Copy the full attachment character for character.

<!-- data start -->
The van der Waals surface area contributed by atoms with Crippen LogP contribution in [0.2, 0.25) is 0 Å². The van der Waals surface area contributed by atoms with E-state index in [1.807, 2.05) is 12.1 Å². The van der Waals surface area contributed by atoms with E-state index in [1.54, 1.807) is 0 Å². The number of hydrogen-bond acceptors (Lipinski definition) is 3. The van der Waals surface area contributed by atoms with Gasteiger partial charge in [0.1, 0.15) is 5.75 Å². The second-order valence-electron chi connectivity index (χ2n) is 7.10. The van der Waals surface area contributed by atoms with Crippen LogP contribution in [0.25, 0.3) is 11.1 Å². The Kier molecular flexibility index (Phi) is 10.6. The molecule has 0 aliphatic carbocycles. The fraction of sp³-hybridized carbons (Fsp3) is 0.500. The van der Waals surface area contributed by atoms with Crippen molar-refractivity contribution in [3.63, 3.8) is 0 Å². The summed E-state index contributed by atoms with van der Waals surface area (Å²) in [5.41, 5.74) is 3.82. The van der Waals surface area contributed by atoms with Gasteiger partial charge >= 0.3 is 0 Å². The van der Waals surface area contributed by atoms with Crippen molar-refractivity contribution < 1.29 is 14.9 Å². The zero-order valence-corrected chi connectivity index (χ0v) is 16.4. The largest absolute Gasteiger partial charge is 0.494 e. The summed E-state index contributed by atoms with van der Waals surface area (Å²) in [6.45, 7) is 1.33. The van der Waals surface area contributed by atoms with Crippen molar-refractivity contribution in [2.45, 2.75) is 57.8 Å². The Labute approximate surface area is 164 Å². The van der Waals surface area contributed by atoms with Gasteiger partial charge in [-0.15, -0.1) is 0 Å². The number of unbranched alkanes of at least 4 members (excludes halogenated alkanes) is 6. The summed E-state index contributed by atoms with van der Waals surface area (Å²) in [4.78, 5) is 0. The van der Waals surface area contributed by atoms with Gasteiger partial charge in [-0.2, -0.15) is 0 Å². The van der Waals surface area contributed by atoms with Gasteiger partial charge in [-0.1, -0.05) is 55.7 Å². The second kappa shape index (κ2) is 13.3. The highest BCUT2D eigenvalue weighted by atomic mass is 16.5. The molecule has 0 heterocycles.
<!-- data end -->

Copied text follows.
The van der Waals surface area contributed by atoms with Crippen LogP contribution in [0.2, 0.25) is 0 Å². The van der Waals surface area contributed by atoms with E-state index in [1.807, 2.05) is 12.1 Å². The van der Waals surface area contributed by atoms with E-state index in [1.54, 1.807) is 0 Å². The number of hydrogen-bond acceptors (Lipinski definition) is 3. The van der Waals surface area contributed by atoms with Gasteiger partial charge in [0.1, 0.15) is 5.75 Å². The second-order valence-electron chi connectivity index (χ2n) is 7.10. The van der Waals surface area contributed by atoms with Crippen LogP contribution in [0.25, 0.3) is 11.1 Å². The Kier molecular flexibility index (Phi) is 10.6. The molecule has 0 aliphatic carbocycles. The fraction of sp³-hybridized carbons (Fsp3) is 0.500. The van der Waals surface area contributed by atoms with Crippen molar-refractivity contribution in [3.63, 3.8) is 0 Å². The summed E-state index contributed by atoms with van der Waals surface area (Å²) in [5.41, 5.74) is 3.82. The van der Waals surface area contributed by atoms with Gasteiger partial charge >= 0.3 is 0 Å². The van der Waals surface area contributed by atoms with Crippen molar-refractivity contribution < 1.29 is 14.9 Å². The zero-order valence-corrected chi connectivity index (χ0v) is 16.4. The largest absolute Gasteiger partial charge is 0.494 e. The summed E-state index contributed by atoms with van der Waals surface area (Å²) in [6.45, 7) is 1.33. The van der Waals surface area contributed by atoms with Crippen molar-refractivity contribution in [2.45, 2.75) is 57.8 Å². The Labute approximate surface area is 164 Å². The van der Waals surface area contributed by atoms with Gasteiger partial charge in [-0.15, -0.1) is 0 Å². The number of unbranched alkanes of at least 4 members (excludes halogenated alkanes) is 6. The summed E-state index contributed by atoms with van der Waals surface area (Å²) in [4.78, 5) is 0. The van der Waals surface area contributed by atoms with Gasteiger partial charge in [-0.2, -0.15) is 0 Å². The van der Waals surface area contributed by atoms with Gasteiger partial charge in [-0.1, -0.05) is 55.7 Å². The second kappa shape index (κ2) is 13.3. The highest BCUT2D eigenvalue weighted by atomic mass is 16.5. The molecule has 0 heterocycles.